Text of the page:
Sapphire crystals are a common element in luxury watches, but entire cases made of sapphire have been and remain a rarity in the watch world due to the extreme difficulty in making them (and thus, not coincidentally, their prohibitively expensive price tags). However, the most recent Swiss watch fairs have seen several brands join the sapphire-case party, each in their own distinctive fashion. Here are five that have made recent debuts.
Limited to just eight pieces and exclusive to the United States, the Greubel Forsey Double Tourbillon 30º Technique Sapphire features a solid sapphire case that has been carefully machined from a single block of sapphire crystal. The aim is to offer full visual access to the multi-level movement, with its two tourbillons, from all possible angles. The case is 49.95 mm and 17.15 mm thick, just a bit larger than those of its predecessors in rose gold, white gold, platinum and titanium. The crown, engraved with the GF logo, is also made of sapphire. The manual-wind movement, which carries an impressive power reserve of 120 hours in four series-coupled barrels, features a patented system in which an inner tourbillon, inclined at a 30º angle and making the traditional one rotation per minute, is paired with an outer tourbillon making a more unusual one rotation every four minutes. The watch (more details here) is priced at approximately $1.1. million.
The Hublot Big Bang Unico Sapphire, launched at Baselworld 2016, is an edition of 500 pieces and represents the brand’s first large-scale series of watches with cases cut from pure sapphire blocks. The middle, bezel, and back of the 45-mm-diameter case are cut from blocks of sapphire; only the screws, crown (which is overmolded with silicon) and the watch’s deployant buckle, are made from titanium. The openworked dial is made of transparent resin and shows off the watch’s movement, Hublot’s in-house Unico Caliber HUB1242, which includes an integrated flyback chronograph function, with the column wheel and double clutch both visible on the dial side. The movement has a black PVD treatment and a 72-hour power reserve; in addition to the hours, minutes, small seconds, and chronograph functions, it includes a date display in a window at 3 o’clock. The structured, lined rubber strap is as transparent as the case. The watch — which we covered in detail here — will be priced at $57,900.
The “SV” in the name of MB&F’s new watch, the MB&F Horological Machine No. 6 SV, stands for “sapphire vision.” The watch is a completely transparent version of the company’s HM 6 Space Pirate of 2014. There are sapphire plates on the top and bottom of the watch. Glued to these plates are nine sapphire domes; five on the front of the watch and four on the back. Four of the domes cover the rotating minutes and hours indications, which are made of aluminum machined to the thinness of paper. Four more cover two turbines, driven by the winding rotor (visible on the back of the watch) via a gear train designed to multiply the number of rotations. The purpose of the turbines is to slow the spinning of the rotor, via increased air friction, in case it starts spinning too quickly. This reduces wear on the rotor. The center dome covers the flying tourbillon. The tourbillon has a retractable titanium shield designed to protect its oils from being damaged by ultraviolet light. The shield opens and closes by means of a crown at 9 o’clock. The watch is a limited edition, with 10 pieces in rose gold ($368,000) and 10 in platinum ($398,000).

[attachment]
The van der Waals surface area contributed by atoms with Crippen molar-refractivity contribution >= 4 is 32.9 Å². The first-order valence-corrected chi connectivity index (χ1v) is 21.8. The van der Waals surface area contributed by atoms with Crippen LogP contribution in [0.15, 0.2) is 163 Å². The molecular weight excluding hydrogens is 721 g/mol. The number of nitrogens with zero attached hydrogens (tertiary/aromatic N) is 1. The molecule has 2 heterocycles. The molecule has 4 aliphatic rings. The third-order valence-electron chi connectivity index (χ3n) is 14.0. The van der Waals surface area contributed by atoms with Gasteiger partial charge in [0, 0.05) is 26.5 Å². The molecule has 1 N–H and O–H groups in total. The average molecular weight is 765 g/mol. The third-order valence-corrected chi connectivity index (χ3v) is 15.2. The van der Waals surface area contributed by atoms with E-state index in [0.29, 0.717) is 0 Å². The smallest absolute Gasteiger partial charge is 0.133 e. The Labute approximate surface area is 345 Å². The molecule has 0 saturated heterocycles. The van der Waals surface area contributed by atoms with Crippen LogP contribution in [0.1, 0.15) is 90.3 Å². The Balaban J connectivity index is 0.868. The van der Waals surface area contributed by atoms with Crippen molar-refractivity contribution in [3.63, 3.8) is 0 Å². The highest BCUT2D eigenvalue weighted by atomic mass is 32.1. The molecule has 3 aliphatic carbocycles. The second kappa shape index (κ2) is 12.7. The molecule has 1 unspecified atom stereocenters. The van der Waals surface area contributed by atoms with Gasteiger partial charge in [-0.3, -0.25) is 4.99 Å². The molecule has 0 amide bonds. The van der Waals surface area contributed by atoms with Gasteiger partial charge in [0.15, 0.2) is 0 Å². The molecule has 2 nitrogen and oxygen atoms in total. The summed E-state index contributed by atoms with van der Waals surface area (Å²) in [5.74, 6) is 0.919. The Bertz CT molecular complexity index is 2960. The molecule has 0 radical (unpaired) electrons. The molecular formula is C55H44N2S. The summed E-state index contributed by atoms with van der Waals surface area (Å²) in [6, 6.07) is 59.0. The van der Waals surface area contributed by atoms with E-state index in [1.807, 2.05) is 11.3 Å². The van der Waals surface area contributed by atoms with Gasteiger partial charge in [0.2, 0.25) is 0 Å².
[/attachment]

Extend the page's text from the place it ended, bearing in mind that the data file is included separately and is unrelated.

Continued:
The movement architecture used in the Richard Mille Tourbillon RM 56-02 Sapphire takes its cues from the movement in another Richard Mille watch, the RM 27-01 Rafael Nadal, developed with the input of the Spanish tennis star. The baseplate of the RM 56-02 movement is made of tough but lightweight titanium and suspended within the all-sapphire case by means of a single-braided cable only .35 mm thick. The movement uses a system of four pulleys on posts at its corners and another six pulleys along its periphery; a miniature ratchet at 9 o’clock controls the tension of the cables. The entire system mis connected to an indicator at 12 o’clock that enables the wearer to check the tension in the pulleys to make sure its operating within the designated norms. The transparent sapphire case — which is made up of three parts, each milled and ground from blocks of solid sapphire — has a hardness of 1,800 Vickers and is virtually scratch-resistant to any material short of diamond. Sapphire is also used in movement parts, including the winding barrel bridge, the center bridges, and even the tourbillon. The “see-through” aesthetic extends to the partially translucent strap, created exclusively for Richard Mille from a proprietary Aerospace Nano material whose silky, organic texture complements the ergonomic design of the case. The watch, limited to just 10 pieces, is priced at $2,020,000. Click here for more info and photos.
The Florence-based Visconti pen maker ventured into the watch business three years ago. Within its watch lineup have been transparent sapphire-case models inspired by the brand’s “demonstrator” pens, transparent pens that pen makers supply to retailers so that they can demonstrate the watches’ inner workings. This year Visconti introduced a new so-called “Demo” watch, the Visconti 2 Squared Crystal Demo Automatic. Its case is made of a single piece of sapphire so that you can see the movement from every angle. The movement, made by Switzerland’s Technotime, has a power reserve of five days. The power-reserve display is between 4 and 6 o’clock. Between 12 and 2 o’clock there is a retro- grade date display. In addition to the red version shown here, the watch also comes in blue, smoke or colorless versions. Price: $22,500.